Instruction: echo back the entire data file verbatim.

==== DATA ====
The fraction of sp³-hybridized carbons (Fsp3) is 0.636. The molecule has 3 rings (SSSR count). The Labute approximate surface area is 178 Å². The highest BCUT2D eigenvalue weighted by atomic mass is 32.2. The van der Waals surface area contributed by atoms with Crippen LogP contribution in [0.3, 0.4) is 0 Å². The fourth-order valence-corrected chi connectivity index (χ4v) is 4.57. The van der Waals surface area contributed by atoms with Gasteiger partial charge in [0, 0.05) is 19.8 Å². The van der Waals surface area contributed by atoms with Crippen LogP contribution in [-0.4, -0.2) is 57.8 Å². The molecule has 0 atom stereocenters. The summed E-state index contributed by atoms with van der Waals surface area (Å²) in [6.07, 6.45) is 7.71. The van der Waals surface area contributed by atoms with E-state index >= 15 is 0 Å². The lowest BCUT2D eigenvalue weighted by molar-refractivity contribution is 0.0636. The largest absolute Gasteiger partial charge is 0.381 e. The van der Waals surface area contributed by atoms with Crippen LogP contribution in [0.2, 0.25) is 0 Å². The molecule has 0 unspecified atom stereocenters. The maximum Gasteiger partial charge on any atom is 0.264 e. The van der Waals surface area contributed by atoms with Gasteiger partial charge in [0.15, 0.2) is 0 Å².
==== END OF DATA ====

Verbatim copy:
The fraction of sp³-hybridized carbons (Fsp3) is 0.636. The molecule has 3 rings (SSSR count). The Labute approximate surface area is 178 Å². The highest BCUT2D eigenvalue weighted by atomic mass is 32.2. The van der Waals surface area contributed by atoms with Crippen LogP contribution in [0.3, 0.4) is 0 Å². The fourth-order valence-corrected chi connectivity index (χ4v) is 4.57. The van der Waals surface area contributed by atoms with Gasteiger partial charge in [0, 0.05) is 19.8 Å². The van der Waals surface area contributed by atoms with Crippen LogP contribution in [-0.4, -0.2) is 57.8 Å². The molecule has 0 atom stereocenters. The summed E-state index contributed by atoms with van der Waals surface area (Å²) in [6.07, 6.45) is 7.71. The van der Waals surface area contributed by atoms with E-state index >= 15 is 0 Å². The lowest BCUT2D eigenvalue weighted by molar-refractivity contribution is 0.0636. The largest absolute Gasteiger partial charge is 0.381 e. The van der Waals surface area contributed by atoms with Crippen LogP contribution in [0.2, 0.25) is 0 Å². The molecule has 0 unspecified atom stereocenters. The maximum Gasteiger partial charge on any atom is 0.264 e. The van der Waals surface area contributed by atoms with Gasteiger partial charge in [0.15, 0.2) is 0 Å².